Thursday, November 06, 2014

Pixel-peeping and the real world...

Le Salon Fantastique is done and over. It was a great show and everyone seemed to have a good time.

I went on Sunday with my camera.  I hauled my Canon 7D/24-105L f/4 kit along with a strobe and umbrella.  It's nearly Friday and I'm still sore from holding what's becoming a heavy brick.  It's my age and I know it.

So... I've been thinking and researching a bit.  I need a small kit that can deliver outstanding resolution, control and performance like my big cameras.  To test the idea of downsizing I bought a pair of Sigma EX DN lenses.  I also wanted to see just how good or bad the Sony NEX kit lens is, particularly compared with the industry standard for overall performance, the 24-105L Canon.

Here is the test subject in all it's glory.  I was looking for very fine textures as well as shadow and highlight details.

Test One - Sony 18-55SEL kit lens vs Sigma 30mm EX DN

Image Clarity Tests ~ Sony NEX5 vs Canon 5D MkII

Each 300x300 pixel section is real 100% pixel-level output.  This test was broken into two parts, where the first two columns of images are Sony RAW conversions to jpg without sharpening.  This is what the sensor and related electronics puts out.  The second part/third column shows in-camera jpg default sharpening using "standard" image tones.

Analyzing the images carefully I see that the Sigma 30mm EX DN is an outstanding lens and deserving of it's reputation.  It's nice and sharp and contrasty from wide open.  The Sony SEL 18-55 kit lens matches the Sigma at f/8, but that's just about it.  It's not a bad lens, considering it's price.  You can clearly see it's limitations.  Used carefully, however, it can help a photographer make amazingly crisp images.

Test Two - Sony Sigma 30mm vs Canon 5D MkII 24-105L and Nikon 50mm f/1.4 pre-Ai

Image Clarity Tests ~ Sony NEX5 vs Canon 5D MkII

Analyzing the images carefully shows how good the Canon 5D MkII remains.  The only curious thing is how the L-glass treats the edge/off-center highlight areas at f/4.  It's a little strange.  What's going on here?

We also see how wonderful the Nikon Nikkor 50mm f/1.4 pre-Ai remains today.  I am convinced there is no reason not to use old glass on new cameras.  With focus peaking as found on many mirrorless cameras these lenses can be good values for the money.

The Sony/Sigma setup is quite good...  BUT... the scene size was the same in these three tests and the smaller sensor'd Sony gives slightly smaller 100% pixel images.  14.4mpixel files are 4/5ths the size of 21mpixel output.  I needed to move in closer to the subject by 1/5th the distance of the first setup.  Which leads to...

Test Three - Uprez'd and 1/5th closer Sony/Sigma vs Canon 5D MkII 24-105L and Nikon 50mm f/1.4 pre-Ai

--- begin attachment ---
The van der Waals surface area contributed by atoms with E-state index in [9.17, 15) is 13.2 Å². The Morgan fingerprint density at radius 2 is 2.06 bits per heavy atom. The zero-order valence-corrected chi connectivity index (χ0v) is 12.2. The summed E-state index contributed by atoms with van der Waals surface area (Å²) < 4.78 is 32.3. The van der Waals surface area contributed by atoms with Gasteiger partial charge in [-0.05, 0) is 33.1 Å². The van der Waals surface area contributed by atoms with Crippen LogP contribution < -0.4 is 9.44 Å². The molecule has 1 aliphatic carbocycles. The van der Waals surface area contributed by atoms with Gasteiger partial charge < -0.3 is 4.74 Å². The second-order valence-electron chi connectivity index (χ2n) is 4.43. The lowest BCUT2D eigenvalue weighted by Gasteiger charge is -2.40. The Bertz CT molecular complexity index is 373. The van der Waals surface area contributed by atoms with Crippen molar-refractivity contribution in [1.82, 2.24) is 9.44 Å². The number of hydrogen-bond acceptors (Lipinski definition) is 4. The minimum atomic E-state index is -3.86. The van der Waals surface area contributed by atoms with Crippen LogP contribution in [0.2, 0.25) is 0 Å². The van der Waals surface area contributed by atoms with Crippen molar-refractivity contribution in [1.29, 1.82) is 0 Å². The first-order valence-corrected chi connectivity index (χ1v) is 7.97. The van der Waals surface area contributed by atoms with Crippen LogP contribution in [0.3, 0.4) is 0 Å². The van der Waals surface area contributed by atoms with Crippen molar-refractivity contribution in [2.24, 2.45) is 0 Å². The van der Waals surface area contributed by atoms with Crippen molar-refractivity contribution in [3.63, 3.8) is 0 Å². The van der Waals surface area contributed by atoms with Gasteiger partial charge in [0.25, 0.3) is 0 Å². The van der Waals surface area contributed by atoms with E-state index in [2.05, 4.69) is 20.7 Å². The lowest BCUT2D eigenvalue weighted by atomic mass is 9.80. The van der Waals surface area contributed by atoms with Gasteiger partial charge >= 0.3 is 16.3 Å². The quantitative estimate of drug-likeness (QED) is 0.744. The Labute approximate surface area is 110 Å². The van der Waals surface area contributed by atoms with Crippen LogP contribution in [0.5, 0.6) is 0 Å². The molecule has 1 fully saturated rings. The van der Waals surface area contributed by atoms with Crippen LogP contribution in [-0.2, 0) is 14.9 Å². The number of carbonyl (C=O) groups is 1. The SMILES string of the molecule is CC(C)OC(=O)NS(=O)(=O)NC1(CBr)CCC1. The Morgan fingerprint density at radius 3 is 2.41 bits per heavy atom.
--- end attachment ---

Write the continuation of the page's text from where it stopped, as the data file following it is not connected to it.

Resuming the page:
Image Clarity Tests ~ Sony NEX5 vs Canon 5D MkII

This is where things get really interesting.

A straight cubic up-rez on the 14.4mpixel file to Canon 5D MkII file sizes shows things look pretty darned good in the old Sony camp.  These images show a little less "resolution" than moving the camera 1/5th the distance closer to the subject.

Images at 1/5th the distance seem to do well enough to illustrate that Sony pixels are as good as Canon pixels (if you follow the wrangling that goes on over on Canon Rumors, you'll understand what I'm talking about).  The Nikon lens'd images remain outstanding, as do the native 24-105L works.  Nothing changed in that part of the test.

What's amazing to me and what really has potential is that up-rezing the Sony NEX5(original) 14.4mpixel in-camera sharpened jpg image to 5D MkII file sizes... and then adding a little (not-so) Secret Sauce... et voila!  Can you really tell any difference between my NEX5 up-rez with Gimp/FX-Foundary Sharpening and my 21mpixel DSLR images?

Make sure you enlarge these to 100% to clearly see what's going on here.

So what have I proven?  Well, several things, actually.

First, an old APS-C 14.4mpixel sensor can still perform remarkably well.

Second, my thoughts on how Lightroom and Photoshop sharpen files at the print stage seem to play out.  You can take a small Sony NEX5 file and make it look good by carefully up-rez'ing it at or just before making a large print.  Yes, you will not have all the resolution "real" of a native sized-sensor, but... the eye can interpret local contrast as resolution and a good work can "appear" to be as good as something from a larger sensor, even when pixel peeping.  You have to be careful, but you can do it.  Using this approach on a Canon 5D MkII file can yield huge files of incredible quality.

Third, ... well... I'll save this for another post... so stay tuned.

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